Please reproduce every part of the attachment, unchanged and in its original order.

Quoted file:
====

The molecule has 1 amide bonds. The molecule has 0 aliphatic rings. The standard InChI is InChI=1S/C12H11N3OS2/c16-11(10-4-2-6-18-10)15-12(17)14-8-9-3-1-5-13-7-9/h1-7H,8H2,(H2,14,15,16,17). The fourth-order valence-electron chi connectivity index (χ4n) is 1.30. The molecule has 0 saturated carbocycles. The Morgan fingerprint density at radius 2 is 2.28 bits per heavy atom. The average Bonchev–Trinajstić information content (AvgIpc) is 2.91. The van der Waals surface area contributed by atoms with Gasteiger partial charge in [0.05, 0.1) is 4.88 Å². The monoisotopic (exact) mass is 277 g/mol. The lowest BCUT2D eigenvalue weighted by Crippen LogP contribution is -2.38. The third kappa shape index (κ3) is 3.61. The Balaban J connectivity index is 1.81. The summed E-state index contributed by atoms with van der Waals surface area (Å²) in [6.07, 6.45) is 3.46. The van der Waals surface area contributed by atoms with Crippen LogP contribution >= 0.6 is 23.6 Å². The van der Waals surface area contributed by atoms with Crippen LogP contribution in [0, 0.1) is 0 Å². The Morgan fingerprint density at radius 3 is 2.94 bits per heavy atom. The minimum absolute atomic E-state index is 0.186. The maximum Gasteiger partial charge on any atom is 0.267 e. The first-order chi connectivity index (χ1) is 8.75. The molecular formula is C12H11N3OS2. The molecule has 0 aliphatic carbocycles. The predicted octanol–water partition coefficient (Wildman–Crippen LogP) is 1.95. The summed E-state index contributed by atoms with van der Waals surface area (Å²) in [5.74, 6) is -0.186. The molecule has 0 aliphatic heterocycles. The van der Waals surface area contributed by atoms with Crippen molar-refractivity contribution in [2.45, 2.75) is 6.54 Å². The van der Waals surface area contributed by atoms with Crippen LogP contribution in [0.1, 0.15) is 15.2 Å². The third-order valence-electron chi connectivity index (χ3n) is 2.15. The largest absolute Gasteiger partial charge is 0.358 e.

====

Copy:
The molecule has 1 amide bonds. The molecule has 0 aliphatic rings. The standard InChI is InChI=1S/C12H11N3OS2/c16-11(10-4-2-6-18-10)15-12(17)14-8-9-3-1-5-13-7-9/h1-7H,8H2,(H2,14,15,16,17). The fourth-order valence-electron chi connectivity index (χ4n) is 1.30. The molecule has 0 saturated carbocycles. The Morgan fingerprint density at radius 2 is 2.28 bits per heavy atom. The average Bonchev–Trinajstić information content (AvgIpc) is 2.91. The van der Waals surface area contributed by atoms with Gasteiger partial charge in [0.05, 0.1) is 4.88 Å². The monoisotopic (exact) mass is 277 g/mol. The lowest BCUT2D eigenvalue weighted by Crippen LogP contribution is -2.38. The third kappa shape index (κ3) is 3.61. The Balaban J connectivity index is 1.81. The summed E-state index contributed by atoms with van der Waals surface area (Å²) in [6.07, 6.45) is 3.46. The van der Waals surface area contributed by atoms with Crippen LogP contribution >= 0.6 is 23.6 Å². The van der Waals surface area contributed by atoms with Crippen LogP contribution in [0, 0.1) is 0 Å². The Morgan fingerprint density at radius 3 is 2.94 bits per heavy atom. The minimum absolute atomic E-state index is 0.186. The maximum Gasteiger partial charge on any atom is 0.267 e. The first-order chi connectivity index (χ1) is 8.75. The molecular formula is C12H11N3OS2. The molecule has 0 aliphatic carbocycles. The predicted octanol–water partition coefficient (Wildman–Crippen LogP) is 1.95. The summed E-state index contributed by atoms with van der Waals surface area (Å²) in [5.74, 6) is -0.186. The molecule has 0 aliphatic heterocycles. The van der Waals surface area contributed by atoms with Crippen molar-refractivity contribution in [2.45, 2.75) is 6.54 Å². The van der Waals surface area contributed by atoms with Crippen LogP contribution in [0.1, 0.15) is 15.2 Å². The third-order valence-electron chi connectivity index (χ3n) is 2.15. The largest absolute Gasteiger partial charge is 0.358 e.